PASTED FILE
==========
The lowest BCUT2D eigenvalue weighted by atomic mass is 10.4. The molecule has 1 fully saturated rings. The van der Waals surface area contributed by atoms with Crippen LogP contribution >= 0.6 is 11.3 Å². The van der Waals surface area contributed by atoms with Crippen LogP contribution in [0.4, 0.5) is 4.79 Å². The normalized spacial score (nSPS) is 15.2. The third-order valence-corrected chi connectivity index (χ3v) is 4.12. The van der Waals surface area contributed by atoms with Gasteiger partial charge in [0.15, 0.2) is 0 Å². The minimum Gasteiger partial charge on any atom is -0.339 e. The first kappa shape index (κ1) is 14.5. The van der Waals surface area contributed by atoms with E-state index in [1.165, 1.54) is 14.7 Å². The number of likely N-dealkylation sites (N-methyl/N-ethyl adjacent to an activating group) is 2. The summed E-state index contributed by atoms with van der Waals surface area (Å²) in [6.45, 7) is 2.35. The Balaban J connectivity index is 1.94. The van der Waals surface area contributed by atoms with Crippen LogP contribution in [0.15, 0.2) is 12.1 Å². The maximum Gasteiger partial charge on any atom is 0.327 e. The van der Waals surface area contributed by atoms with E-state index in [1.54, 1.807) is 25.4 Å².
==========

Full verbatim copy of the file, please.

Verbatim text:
The lowest BCUT2D eigenvalue weighted by atomic mass is 10.4. The molecule has 1 fully saturated rings. The van der Waals surface area contributed by atoms with Crippen LogP contribution >= 0.6 is 11.3 Å². The van der Waals surface area contributed by atoms with Crippen LogP contribution in [0.4, 0.5) is 4.79 Å². The normalized spacial score (nSPS) is 15.2. The third-order valence-corrected chi connectivity index (χ3v) is 4.12. The van der Waals surface area contributed by atoms with Gasteiger partial charge in [0.15, 0.2) is 0 Å². The minimum Gasteiger partial charge on any atom is -0.339 e. The first kappa shape index (κ1) is 14.5. The van der Waals surface area contributed by atoms with E-state index in [1.165, 1.54) is 14.7 Å². The number of likely N-dealkylation sites (N-methyl/N-ethyl adjacent to an activating group) is 2. The summed E-state index contributed by atoms with van der Waals surface area (Å²) in [6.45, 7) is 2.35. The Balaban J connectivity index is 1.94. The van der Waals surface area contributed by atoms with Crippen LogP contribution in [0.15, 0.2) is 12.1 Å². The maximum Gasteiger partial charge on any atom is 0.327 e. The van der Waals surface area contributed by atoms with E-state index in [1.54, 1.807) is 25.4 Å².